Scientists Discover the Key to Artistic Success: ‘Promising New Ideas’ and Intense Focus

In a new study published on Monday in Nature Communications, a team of scientists said it had discovered the key to “hot streaks,” or periods of intense and successful artistic productivity. The paper cites Jackson Pollock’s four-year period of intense productivity and success with his drip paintings. 

In a previous paper, Dashun Wang and a team of researchers had proven the existence of hot streaks. “In scientific careers, we see that it is in a four to five year period where scientists publish their best work,” he said. “Ninety percent of scientists experience a hot streak, and it usually happens once.”

But one discovery complicated his findings. “There is equal probability that the hot streak could occur in the beginning, middle, or end of a career,” Wang said. “It seemed like a random magical period.” This puzzle set the team on a three-year journey to understand what kinds of conditions precede a hot streak.

To produce its new paper, Wang and his team relied on artificial intelligence to track the kinds of outputs artists, filmmakers, and scientists made in the period leading up to a hot streak. In particular, they were looking to see if exploration or exploitation best predicted periods of peak creativity. For the researchers, exploitation meant focusing on a narrow range of subjects or style, not abuse of some kind.

The researchers’ specially designed AI was able to consider the evolution of an artist’s art style over time. It was exposed to 800,000 images culled from museum and gallery collections that represent the careers of 2,128 artists. If the AI detected a lot of variety in style this was termed as a period of exploration, or if the AI detected little variety, it was a period of exploitation. An artist’s hot streak was identified by examining which period of time resulted in the artist’s most expensive works.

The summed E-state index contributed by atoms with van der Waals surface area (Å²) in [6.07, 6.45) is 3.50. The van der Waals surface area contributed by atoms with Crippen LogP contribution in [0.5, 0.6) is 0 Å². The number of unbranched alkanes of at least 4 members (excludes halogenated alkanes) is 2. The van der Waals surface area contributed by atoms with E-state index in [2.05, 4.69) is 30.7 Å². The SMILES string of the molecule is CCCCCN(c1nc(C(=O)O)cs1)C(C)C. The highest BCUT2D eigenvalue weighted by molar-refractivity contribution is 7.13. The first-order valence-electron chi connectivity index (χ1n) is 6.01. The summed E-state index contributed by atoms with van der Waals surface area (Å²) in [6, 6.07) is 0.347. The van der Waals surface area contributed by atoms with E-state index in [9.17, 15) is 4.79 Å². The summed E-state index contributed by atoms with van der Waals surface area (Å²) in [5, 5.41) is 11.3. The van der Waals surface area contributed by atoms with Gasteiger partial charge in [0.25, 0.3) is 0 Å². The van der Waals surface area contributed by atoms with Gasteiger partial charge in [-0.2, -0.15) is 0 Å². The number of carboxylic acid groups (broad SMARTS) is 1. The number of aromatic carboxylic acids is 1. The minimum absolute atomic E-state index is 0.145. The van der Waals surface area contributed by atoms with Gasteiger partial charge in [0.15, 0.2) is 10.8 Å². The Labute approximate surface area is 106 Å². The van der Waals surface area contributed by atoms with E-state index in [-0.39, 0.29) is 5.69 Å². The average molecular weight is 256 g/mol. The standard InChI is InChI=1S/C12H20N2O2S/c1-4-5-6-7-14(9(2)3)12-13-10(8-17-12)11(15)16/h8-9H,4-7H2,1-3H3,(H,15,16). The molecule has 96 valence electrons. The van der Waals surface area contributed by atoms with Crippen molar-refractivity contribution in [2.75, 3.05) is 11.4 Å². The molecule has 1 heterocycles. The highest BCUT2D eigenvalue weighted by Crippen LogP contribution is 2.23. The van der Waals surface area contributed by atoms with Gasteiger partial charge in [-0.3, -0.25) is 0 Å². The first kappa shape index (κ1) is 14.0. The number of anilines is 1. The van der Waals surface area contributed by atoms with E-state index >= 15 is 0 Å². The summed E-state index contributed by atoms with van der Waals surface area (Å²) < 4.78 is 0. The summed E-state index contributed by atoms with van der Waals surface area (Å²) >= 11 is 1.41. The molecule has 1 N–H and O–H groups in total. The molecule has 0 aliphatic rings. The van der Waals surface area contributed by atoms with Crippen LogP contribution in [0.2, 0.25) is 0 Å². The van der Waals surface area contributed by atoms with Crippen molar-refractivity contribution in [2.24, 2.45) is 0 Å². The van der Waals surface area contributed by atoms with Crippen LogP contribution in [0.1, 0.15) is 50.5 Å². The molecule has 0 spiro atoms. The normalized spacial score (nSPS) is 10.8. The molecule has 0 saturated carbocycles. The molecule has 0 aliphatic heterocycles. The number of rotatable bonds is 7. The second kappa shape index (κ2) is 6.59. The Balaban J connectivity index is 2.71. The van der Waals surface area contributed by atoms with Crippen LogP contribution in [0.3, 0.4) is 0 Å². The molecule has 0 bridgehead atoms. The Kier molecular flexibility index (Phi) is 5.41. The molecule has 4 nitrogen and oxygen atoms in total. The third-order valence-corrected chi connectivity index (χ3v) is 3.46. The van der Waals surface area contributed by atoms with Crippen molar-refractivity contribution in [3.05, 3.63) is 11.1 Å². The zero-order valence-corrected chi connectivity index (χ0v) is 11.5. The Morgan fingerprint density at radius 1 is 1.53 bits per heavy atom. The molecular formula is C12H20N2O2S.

The scientists found that neither exploration nor exploitation on its own could significantly predict a hot streak, writing, “Not all explorations are fruitful, and exploitation in the absence of promising new ideas may not be as productive.”

On the other hand, the researchers did find that a sequence of exploration followed by exploitation could predict hot streaks in the careers of not only artists but filmmakers and scientists, too. The researchers cited Jackson Pollock as an example in the paper, saying that the Abstract Expressionist’s hot streak took place between 1946 and 1950, when he produced some of the drip paintings for which he is best known. For Pollock, this era was a time of intense focus on a very specific style, and this, the researchers said, preceded by a good amount of experimentation.

“We searched for an answer for three years,” Wang says, “I was surprised the answer was this simple. But the best kind of results are the results that are so obvious once you know the answer.”

Share This Post:

Share on facebook
Share on twitter
Share on pinterest
Share on linkedin

Leave a Comment

Your email address will not be published. Required fields are marked *

On Key

Related Posts

Basel is Back: A Review of Art Basel 2021

And just like that, almost as if there was no global pandemic that crippled the world for the past year and a half, Art Basel returned to the Swiss city where it started over 50 years ago, bringing together 272 premier galleries from 33 countries and territories. Including the now irreplaceable Unlimited section with monumental

RIP, Eiichi Yamamoto, Director of “Belladonna of Sadness”

We got word last night the cult-followd Japanese film director, Eiichi Yamamoto, has passed away on September 7, 2021 at the age of 80. He is probably most remembered for his classic film, Belladonna of Sadness from 1973, one of the iconic films of Japanese erotica and precursor to many more salacious anime works in the

Speed Wheels Stories: A Conversation with Mike Giant

Coinciding with are recent feature in our Fall 2021 quarterly on the Art of the Speed Wheels and the current exhibition, The Art of the Santa Cruz Speed Wheel on view at the Santa Cruz Museum of Art & History through January 2, 2022, we will spend the next few months dipping into the Santa Cruz skate archives and speak with

Scroll to Top


Yes! Sign me up for AFYC's weekly newsletter featuring valuable info for artists, nonprofits, upcoming contests, and our new product offerings.

Count Me In!